I love digital marketing. I’ve been a digital marketer for 25 years, since 1995. But I hate what’s going on in digital marketing today. Advertisers are wasting billions of dollars doing digital marketing incorrectly. I’ve written about this elsewhere [1, 2] so I won’t belabor the point here. This article will focus on what marketers can do to make it better — i.e. how to do digital marketing, leveraging its unique advantages and making it complementary to other marketing channels like “offline” — TV, print, and radio. 

Current State – 2020

It’s 2020, and digital ad spending in the U.S. is approaching $150 billion, and $350 billion worldwide annually. The vast majority of the ads (nearly 90%) are now purchased through programmatic channels, where algorithms bid, buy, and place ads in a matter of milliseconds. The latest estimates put the number of ad impressions at 40 trillion impressions per month, or roughly half-a-quadrillion ads per year. (There are only 7 billion total humans on earth.) These gargantuan numbers are the result of big advertisers using digital with a reach and frequency mentality, carried over from TV advertising, and media-agency-think. They think that showing more ads to more people more often, will increase sales. This worked in TV advertising decades ago, but doesn’t work in digital for a number of simple reasons: 1) there are no constraints on supply, because virtually infinite numbers of long tail sites can be created to generate virtually infinite numbers of ads, 2) there aren’t enough humans spending enough time online, and going to enormous numbers of long tail sites to see those ads, and  3) a good portion of actual humans block or ignore the ads anyway. That’s why more ads to more users (many are bots) more often doesn’t drive more business. 

Advertisers then claim they use some magic sauce from ad tech vendors to make ads more relevant, and appealing, to users. They do this by harvesting user data (without their consent) and using that data for targeting the ads. Unfortunately a lot of the data is crap and the insights derived from it are even crappier. So the targeting does not work as well as advertisers assume. Most folks are familiar with the creepy ads that follow you around the Internet, even though you’ve already purchased the product. These are “retargeting” ads, which means the ad tech recorded the fact that you visited a particular site or looked at a particular item; it then shows you ads for that brand or product, with the assumption that you would be more likely to buy it, since you already “expressed interest.”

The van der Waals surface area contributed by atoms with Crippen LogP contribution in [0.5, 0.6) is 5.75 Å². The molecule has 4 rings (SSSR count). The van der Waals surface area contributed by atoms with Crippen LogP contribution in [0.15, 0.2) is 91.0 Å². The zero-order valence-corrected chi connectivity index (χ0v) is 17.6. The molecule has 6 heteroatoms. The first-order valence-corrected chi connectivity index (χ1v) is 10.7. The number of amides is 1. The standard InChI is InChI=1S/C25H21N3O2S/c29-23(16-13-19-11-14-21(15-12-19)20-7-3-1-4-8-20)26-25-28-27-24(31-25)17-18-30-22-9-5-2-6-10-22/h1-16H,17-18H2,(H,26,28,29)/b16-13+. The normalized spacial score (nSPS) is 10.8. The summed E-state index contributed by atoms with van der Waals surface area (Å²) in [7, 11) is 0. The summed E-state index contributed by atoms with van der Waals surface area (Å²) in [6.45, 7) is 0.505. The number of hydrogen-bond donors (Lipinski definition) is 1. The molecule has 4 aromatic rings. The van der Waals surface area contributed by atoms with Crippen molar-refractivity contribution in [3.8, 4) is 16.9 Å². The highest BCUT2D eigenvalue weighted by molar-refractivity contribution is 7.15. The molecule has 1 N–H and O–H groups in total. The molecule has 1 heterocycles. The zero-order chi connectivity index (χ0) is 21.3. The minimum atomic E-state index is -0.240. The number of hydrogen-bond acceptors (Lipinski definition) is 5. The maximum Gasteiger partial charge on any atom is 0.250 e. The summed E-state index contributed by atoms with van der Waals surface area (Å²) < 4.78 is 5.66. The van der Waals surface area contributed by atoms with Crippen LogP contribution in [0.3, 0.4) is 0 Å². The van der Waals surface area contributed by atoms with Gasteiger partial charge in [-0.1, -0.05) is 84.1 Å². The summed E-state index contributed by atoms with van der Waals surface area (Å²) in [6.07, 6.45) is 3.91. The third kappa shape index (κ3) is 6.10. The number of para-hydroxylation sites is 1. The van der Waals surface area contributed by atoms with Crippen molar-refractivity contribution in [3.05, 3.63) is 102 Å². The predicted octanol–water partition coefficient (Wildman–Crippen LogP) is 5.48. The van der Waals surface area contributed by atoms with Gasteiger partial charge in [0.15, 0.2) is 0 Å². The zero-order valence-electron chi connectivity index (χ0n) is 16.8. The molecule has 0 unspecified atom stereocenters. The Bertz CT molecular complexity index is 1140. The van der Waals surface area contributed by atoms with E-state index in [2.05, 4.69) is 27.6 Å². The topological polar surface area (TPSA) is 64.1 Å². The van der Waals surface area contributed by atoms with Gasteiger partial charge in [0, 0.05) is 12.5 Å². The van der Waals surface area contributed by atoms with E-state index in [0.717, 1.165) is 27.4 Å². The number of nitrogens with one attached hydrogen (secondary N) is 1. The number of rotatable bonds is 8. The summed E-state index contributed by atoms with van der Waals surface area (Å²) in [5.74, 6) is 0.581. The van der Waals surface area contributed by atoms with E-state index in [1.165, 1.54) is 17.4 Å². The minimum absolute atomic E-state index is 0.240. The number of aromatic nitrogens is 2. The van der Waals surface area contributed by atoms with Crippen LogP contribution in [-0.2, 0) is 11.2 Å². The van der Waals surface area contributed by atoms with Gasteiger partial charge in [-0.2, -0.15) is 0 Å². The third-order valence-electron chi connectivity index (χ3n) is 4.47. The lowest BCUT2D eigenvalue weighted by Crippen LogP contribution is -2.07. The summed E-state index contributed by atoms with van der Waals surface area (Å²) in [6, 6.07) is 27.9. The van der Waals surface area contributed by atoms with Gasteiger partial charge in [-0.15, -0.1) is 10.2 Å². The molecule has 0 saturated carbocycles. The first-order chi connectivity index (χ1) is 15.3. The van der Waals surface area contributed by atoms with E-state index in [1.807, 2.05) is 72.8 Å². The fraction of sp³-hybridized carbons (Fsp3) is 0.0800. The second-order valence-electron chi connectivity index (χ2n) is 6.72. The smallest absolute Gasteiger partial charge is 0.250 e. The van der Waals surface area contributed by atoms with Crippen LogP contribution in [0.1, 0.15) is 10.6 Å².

Too Much Retargeting, Not Enough Prospecting

Jonathan Mendez, a veteran of digital marketing, observed recently “why was the single dumbest form of ad targeting, retargeting, the main system of digital ads the past decade?” This stems from a currently held belief that it’s less costly to sell more to existing customers, than to try to win new customers. Joe Brown followed with “Retargeting = lazy marketing. You just show ads to those that have already decided to buy. I have never seen a test vs control studies showing how impactful they actually are. My own test vs control studies have shown they produce no lift over control.” I have also observed some marketers double down on this concept; pharmaceutical marketers were told to target their ads to “high prescribers” only — those who already prescribe their drug, a lot. They allocate as much of their ad dollars to targeting this tiny subset of “high prescribers” at the expense of showing ads to less frequent prescribers, who could prescribe more, and to other doctors who don’t yet prescribe their drug, but who could start (i.e. more sales).